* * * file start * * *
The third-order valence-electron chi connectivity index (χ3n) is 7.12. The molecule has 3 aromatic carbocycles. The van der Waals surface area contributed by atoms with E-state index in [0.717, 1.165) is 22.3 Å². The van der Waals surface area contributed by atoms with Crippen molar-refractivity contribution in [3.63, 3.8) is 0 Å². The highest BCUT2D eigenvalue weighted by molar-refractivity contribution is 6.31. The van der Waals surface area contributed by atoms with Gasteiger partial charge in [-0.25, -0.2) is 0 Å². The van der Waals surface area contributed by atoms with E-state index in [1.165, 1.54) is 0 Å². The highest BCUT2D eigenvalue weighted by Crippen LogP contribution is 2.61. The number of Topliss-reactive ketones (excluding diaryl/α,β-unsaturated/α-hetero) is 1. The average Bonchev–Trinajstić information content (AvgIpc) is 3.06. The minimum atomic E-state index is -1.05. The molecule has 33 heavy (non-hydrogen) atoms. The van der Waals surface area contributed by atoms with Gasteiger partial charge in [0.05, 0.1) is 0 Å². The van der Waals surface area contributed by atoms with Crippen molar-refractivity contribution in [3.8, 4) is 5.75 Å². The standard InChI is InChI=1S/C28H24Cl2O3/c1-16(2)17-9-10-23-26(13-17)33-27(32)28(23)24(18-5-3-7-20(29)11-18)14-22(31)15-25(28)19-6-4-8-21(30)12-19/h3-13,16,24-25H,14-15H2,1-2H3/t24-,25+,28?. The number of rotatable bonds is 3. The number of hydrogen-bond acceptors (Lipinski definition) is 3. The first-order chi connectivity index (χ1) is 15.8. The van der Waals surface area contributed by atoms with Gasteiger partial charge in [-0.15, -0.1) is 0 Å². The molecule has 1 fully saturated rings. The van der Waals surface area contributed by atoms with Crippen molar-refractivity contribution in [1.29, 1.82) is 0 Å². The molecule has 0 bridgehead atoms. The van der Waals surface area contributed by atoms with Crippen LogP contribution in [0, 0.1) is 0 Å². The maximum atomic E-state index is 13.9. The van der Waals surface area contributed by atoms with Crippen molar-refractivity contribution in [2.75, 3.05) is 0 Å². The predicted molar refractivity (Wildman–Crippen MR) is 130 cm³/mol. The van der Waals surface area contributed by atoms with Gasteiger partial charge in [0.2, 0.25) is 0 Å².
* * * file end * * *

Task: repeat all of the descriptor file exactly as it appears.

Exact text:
The third-order valence-electron chi connectivity index (χ3n) is 7.12. The molecule has 3 aromatic carbocycles. The van der Waals surface area contributed by atoms with E-state index in [0.717, 1.165) is 22.3 Å². The van der Waals surface area contributed by atoms with Crippen molar-refractivity contribution in [3.63, 3.8) is 0 Å². The highest BCUT2D eigenvalue weighted by molar-refractivity contribution is 6.31. The van der Waals surface area contributed by atoms with Gasteiger partial charge in [-0.25, -0.2) is 0 Å². The van der Waals surface area contributed by atoms with E-state index in [1.165, 1.54) is 0 Å². The highest BCUT2D eigenvalue weighted by Crippen LogP contribution is 2.61. The number of Topliss-reactive ketones (excluding diaryl/α,β-unsaturated/α-hetero) is 1. The average Bonchev–Trinajstić information content (AvgIpc) is 3.06. The minimum atomic E-state index is -1.05. The molecule has 33 heavy (non-hydrogen) atoms. The van der Waals surface area contributed by atoms with Gasteiger partial charge in [0.05, 0.1) is 0 Å². The van der Waals surface area contributed by atoms with Crippen molar-refractivity contribution in [3.8, 4) is 5.75 Å². The standard InChI is InChI=1S/C28H24Cl2O3/c1-16(2)17-9-10-23-26(13-17)33-27(32)28(23)24(18-5-3-7-20(29)11-18)14-22(31)15-25(28)19-6-4-8-21(30)12-19/h3-13,16,24-25H,14-15H2,1-2H3/t24-,25+,28?. The number of rotatable bonds is 3. The number of hydrogen-bond acceptors (Lipinski definition) is 3. The first-order chi connectivity index (χ1) is 15.8. The van der Waals surface area contributed by atoms with Gasteiger partial charge in [-0.15, -0.1) is 0 Å². The molecule has 1 fully saturated rings. The van der Waals surface area contributed by atoms with Crippen molar-refractivity contribution in [1.29, 1.82) is 0 Å². The molecule has 0 bridgehead atoms. The van der Waals surface area contributed by atoms with Crippen LogP contribution in [0, 0.1) is 0 Å². The maximum atomic E-state index is 13.9. The van der Waals surface area contributed by atoms with Crippen molar-refractivity contribution in [2.75, 3.05) is 0 Å². The predicted molar refractivity (Wildman–Crippen MR) is 130 cm³/mol. The van der Waals surface area contributed by atoms with Gasteiger partial charge in [0.2, 0.25) is 0 Å².